During the applications process we closely monitor the daily numbers of applications started and submitted. We are always interested to look at the peak day and see how it relates to the deadline. This year our peak day for applications started was April 6th – the day before the deadline, with 40 applications started, which is a record to date. Our submissions peak of 110 applications submitted was on April 7th, THE deadline! This means that 65% of all applications were submitted on the deadline. Why do today what you can put off until last minute?

Submissions Chart

6. How did they hear about the Awards?
These statistics tell us how our applicants heard about the application process:

Word of Mouth (including past Awardees) – 42%
Online – 25%
SEI Event/ Outdoor Campaign – 10%
Media Coverage – 7%

Judging by the numbers, it is safe to conclude that our applicants have amazing networks as the majority of them have heard about our applications by word of mouth or from a past Award winner. Our Social Entrepreneurs Ireland website also seems to have been a great source of information along with other social media platforms. Additionally, thanks to the amazing support from Dublin Airport Authority and Exterion Media, this year we’ve had an outstanding outdoor campaign aimed at promoting our applications process. Because of their excellent work, some of this year’s applicants found out about our Awards programme from a billboard or saw an ad on the back of a bus. How cool is that?!

The numbers above represent some interesting trends that are worth noting, but they don’t capture the importance, excitement and true impact of the work that these social entrepreneurs do. We are all very excited and truly look forward to learning more about what they do during our review, and meeting some of these amazing individuals at Social Entrepreneurs Bootcamp on May 24th.

5 Tips to a Successful SEI Application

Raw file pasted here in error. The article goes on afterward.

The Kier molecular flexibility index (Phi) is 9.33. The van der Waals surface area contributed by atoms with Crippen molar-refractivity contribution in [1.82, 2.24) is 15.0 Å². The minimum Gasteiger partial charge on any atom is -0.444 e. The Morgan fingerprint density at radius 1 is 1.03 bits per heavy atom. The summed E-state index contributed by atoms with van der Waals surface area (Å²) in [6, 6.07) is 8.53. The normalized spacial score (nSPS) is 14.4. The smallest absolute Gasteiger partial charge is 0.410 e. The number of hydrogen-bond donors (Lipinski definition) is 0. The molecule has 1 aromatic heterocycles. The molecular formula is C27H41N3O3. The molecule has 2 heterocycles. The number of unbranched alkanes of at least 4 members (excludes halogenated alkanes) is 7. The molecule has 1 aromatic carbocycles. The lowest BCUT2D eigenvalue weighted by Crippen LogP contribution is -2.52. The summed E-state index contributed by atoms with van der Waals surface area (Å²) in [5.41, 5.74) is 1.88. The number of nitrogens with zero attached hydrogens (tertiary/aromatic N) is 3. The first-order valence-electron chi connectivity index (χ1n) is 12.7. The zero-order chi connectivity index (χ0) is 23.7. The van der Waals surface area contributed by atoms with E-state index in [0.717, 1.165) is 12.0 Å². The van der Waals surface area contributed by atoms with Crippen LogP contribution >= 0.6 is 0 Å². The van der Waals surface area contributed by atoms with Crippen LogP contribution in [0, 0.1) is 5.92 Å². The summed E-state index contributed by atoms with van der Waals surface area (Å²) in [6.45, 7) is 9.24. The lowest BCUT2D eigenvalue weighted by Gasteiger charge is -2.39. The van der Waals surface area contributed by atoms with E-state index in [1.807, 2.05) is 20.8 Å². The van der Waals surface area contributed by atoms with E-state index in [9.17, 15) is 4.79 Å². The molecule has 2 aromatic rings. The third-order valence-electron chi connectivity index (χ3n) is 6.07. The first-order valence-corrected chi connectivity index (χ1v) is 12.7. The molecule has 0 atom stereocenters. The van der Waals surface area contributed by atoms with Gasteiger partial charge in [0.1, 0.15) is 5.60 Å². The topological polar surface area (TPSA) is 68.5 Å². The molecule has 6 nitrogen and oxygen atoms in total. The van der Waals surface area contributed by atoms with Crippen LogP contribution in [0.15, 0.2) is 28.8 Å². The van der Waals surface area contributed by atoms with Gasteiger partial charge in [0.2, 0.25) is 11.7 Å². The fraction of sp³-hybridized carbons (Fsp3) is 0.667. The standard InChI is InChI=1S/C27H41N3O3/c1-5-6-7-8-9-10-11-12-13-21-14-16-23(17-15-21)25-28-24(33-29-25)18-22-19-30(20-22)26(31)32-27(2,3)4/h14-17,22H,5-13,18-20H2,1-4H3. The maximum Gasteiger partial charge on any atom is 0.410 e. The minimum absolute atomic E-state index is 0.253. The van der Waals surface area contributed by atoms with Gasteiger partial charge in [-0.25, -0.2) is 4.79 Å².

Posted by on March 16, 2016

5 Tips to a Successful SEI Application

It is that time of the year again. Our 2016 Awards applications are open, and you are getting ready to apply (Deadline: April 7th, 5.00 pm).

We understand that it can be a daunting task to apply for funding and support. It can sometimes be challenging to get your message across, particularly if it is your first time seeking support of this kind. We want to make the application process as easy and useful for you as possible. In light of this, we have created a list of five tips to help you to make a competitive application to the Social Entrepreneurs Ireland Awards. So, here are our top five tips for a successful application:

1. Think quality, not quantity
Seek to become more effective in telling your story. Don’t be tempted to just fill in the word count because it’s there, as quality is always more important than quantity. Additionally, keep in mind that we are not experts in the field that you work in, so be conscious of that when trying to explain the complexity of your problem and solution – be as clear and as concise as possible.

2. Know your market
Be clear about why your project is better than others out there that are addressing the same problem that you are tackling. It is best to be upfront and honest about the work of other organisations, and it’s key to know your competition well.

3. Think about your solution
Approach the time invested in writing your application as a valuable chance to assess or re-assess your solution, how you speak about it, and the plans that you have for it. Time invested in careful reflection and planning will have a huge impact on your future success and should be something that you do on a somewhat regular basis.

4. External review
Make sure that you have someone who is not familiar with your project read your application to see if your articulation is clear. This will help you to determine if your reader’s interpretation of your application matches the reality, and if their overall impression is the one that you want to impart.

5. We’re here to help
And finally, remember that at Social Entrepreneurs Ireland we are not looking for the finished article. Our programmes are designed to support and help you and your project. To do that we need to know what areas you still need to develop and see that you are open to developing and improving. So, in a strange way, being open about the challenges you face and the support you need can actually strengthen your application.

We hope that you find these tips useful and that they can be used as a guiding reference for you in your application process. While filling out your application, please read all questions carefully and make sure to refer to our FAQs or contact us directly if any questions come up.

We look forward to receiving your application!

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Phone: +353 1 685 3191, Email: info@socialentrepreneurs.ie